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Changes don't faze chamber orchestra; Fire alarm sends unexpected tones through Tuckerman Hall.

Byline: Jonathan Blumhofer

WORCESTER -- Usually it's the cellphone that's the culprit, ringing obnoxiously at the most inopportune moment, shattering concentration and garnering looks of annoyance (or worse) at the offending party. But, as was discovered on Saturday night at Tuckerman Hall, you can one-up a cellphone.

Such was the situation when, about a minute before the East Coast Chamber Orchestra finished playing a new piece by David Ludwig, the hall's fire alarm started blaring. Apparently a child in the audience had pulled a certain lever and, after an orderly exit and re-entry, the concert continued, sans mishap.

Of all the unexpected things that could have happened during the program, though, this was perhaps the most appropriate. ECCO is, after all, a pretty hot group: exciting players who perform invitingly broad repertoire in any and all settings.

As if to emphasize that point, when the alarm sounded they were concluding the local premiere of Ludwig's "Virtuosity.'' This is a kind of non-threatening new music, very audience-friendly, if not particularly memorable on its own merits.

In it, Ludwig happily wears his compositional influences on his sleeve. There's a neo-Baroque opening movement showcasing two violins, mostly in their upper registers; an episode for solo viola that alternates brooding, lyrical lines with buzzing, quicksilver exchanges with the orchestra; a discursive section for solo cello; a concise "microconcerto'' for double bass; and everything wraps up with a final fugue.

What a fugue has to do, stylistically, with 21st-century music is anyone's guess, though perhaps this one was just introducing Ludwig's quotation from Bach's famous D minor chaconne that ends "Virtuosity.'' Regardless, one came away from this hearing most impressed by Ludwig's handling of the music's many transitional sections, which, in their usage of various extended techniques, seemed to draw on much more intriguing sound worlds and musical vocabularies than did the bulk of the solo parts.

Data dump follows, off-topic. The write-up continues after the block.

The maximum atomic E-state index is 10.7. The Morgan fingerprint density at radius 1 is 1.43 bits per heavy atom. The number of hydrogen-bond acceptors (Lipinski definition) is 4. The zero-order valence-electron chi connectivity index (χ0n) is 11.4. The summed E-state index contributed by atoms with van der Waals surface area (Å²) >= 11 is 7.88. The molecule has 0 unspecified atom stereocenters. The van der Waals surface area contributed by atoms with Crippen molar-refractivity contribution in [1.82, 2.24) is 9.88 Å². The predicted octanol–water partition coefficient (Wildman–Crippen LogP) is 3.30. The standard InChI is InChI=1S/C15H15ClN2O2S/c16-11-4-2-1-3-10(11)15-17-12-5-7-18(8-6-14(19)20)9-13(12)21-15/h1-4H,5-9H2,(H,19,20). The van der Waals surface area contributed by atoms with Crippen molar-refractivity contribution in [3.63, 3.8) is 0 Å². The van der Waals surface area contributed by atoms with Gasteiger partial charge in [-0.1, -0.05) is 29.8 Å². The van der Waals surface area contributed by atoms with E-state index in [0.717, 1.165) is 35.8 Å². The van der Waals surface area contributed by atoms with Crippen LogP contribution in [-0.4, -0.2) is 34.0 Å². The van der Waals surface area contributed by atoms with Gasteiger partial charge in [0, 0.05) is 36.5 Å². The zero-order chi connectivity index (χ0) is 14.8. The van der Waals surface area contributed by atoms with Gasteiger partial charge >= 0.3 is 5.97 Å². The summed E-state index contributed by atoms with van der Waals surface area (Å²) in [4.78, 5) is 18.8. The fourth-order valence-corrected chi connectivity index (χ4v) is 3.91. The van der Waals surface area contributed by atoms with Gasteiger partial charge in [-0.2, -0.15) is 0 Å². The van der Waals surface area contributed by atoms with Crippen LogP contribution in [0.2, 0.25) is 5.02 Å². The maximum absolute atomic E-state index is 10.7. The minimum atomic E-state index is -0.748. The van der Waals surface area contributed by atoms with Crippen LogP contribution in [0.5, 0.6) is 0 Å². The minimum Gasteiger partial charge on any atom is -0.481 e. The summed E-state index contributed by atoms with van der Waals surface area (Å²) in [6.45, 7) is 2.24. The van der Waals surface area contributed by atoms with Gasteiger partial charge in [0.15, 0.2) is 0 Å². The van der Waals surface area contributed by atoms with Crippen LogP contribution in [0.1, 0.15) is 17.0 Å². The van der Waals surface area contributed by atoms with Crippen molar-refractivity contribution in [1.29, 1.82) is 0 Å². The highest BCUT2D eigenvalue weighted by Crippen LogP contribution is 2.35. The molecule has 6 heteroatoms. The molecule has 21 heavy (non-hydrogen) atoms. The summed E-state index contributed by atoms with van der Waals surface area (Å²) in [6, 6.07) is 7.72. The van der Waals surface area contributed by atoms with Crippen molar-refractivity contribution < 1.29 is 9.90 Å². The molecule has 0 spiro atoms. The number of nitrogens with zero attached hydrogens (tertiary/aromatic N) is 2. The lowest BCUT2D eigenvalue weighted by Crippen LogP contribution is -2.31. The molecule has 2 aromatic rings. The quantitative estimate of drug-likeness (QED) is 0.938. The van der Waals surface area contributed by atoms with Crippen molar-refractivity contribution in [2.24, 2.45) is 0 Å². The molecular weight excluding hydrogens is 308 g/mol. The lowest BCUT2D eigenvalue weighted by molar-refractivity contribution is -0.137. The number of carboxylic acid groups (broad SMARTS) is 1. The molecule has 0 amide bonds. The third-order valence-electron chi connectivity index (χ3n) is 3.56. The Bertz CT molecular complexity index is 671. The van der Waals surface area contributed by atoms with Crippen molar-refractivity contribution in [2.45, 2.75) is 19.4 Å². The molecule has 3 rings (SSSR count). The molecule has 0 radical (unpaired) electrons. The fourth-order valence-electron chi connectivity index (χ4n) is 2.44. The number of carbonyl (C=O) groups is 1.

Even so, the music's demands were all handled with assurance and aplomb by the ensemble.

Far more successful, musically, was the other "new'' piece on the program, Judd Greenstein's propulsive juggernaut, "Four on the Floor.'' Originally written for string quartet, it's a piece that, in the words of its composer, is meant to convey the "energy and vibe'' of music that "rocks.'' So it does.

Building on a small rhythmic motive, "Four on the Floor'' shoots off in all sorts of directions, never letting up in energy, excitement, or interest. ECCO gave a visceral run-through of this exhilarating music, one that drained not a little adrenaline from the audience, as well as the orchestra.

The evening began with Mozart's charming Divertimento in B-flat (K. 137). This is a prime example of musical wallpaper -- in Mozart's day, the divertimento was essentially a genre of background music -- though you'd never guess it from the sophistication of the music's melodic strands or its harmonic language. On Saturday, its first movement sounded a bit rough -- the accents packed a little too much of a punch -- but ECCO balanced itself nicely over the subsequent two, one vitally fast, the other a rhythmically screwy minuet-finale.

A string orchestra transcription of Ravel's String Quartet rounded things out. In general, expanding chamber music for larger ensembles is a risky business, even when done by the composer (see Alban Berg's "Lyric Suite'').

But ECCO's was both an arrangement and performance that successfully transplanted the tricky balance between intimacy, intensity, and electricity from small canvas to large. Yes, there were moments that weren't as clear as they could have been and some sections (including, surprisingly, some of the quintuplet exchanges in the finale) lacked the bite ordinarily encountered in the original version of this piece.

On the whole, though, the score's details fell into place. The third movement was pure magic, hauntingly beautiful. Ravel's tripping rhythmic figures in the second movement danced with ease and humor. And the pulsing finale (as well as the opening movement) benefited from the judicious addition of basses to give added weight to the sound.

In addition to the Ravel, ECCO brought two further arrangements. Eric Satie's Gymnopedie no. 1 was less a "palate cleanser'' than a study of shifting instrumental colors and expressive ambiguity, while Carlo Gesualdo's Tristis est anima mea wrung anguish from notes that spoke, perhaps, even more deeply without the aid of words.
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Title Annotation:Living
Author:Blumhofer, Jonathan
Publication:Telegram & Gazette (Worcester, MA)
Date:Mar 17, 2014
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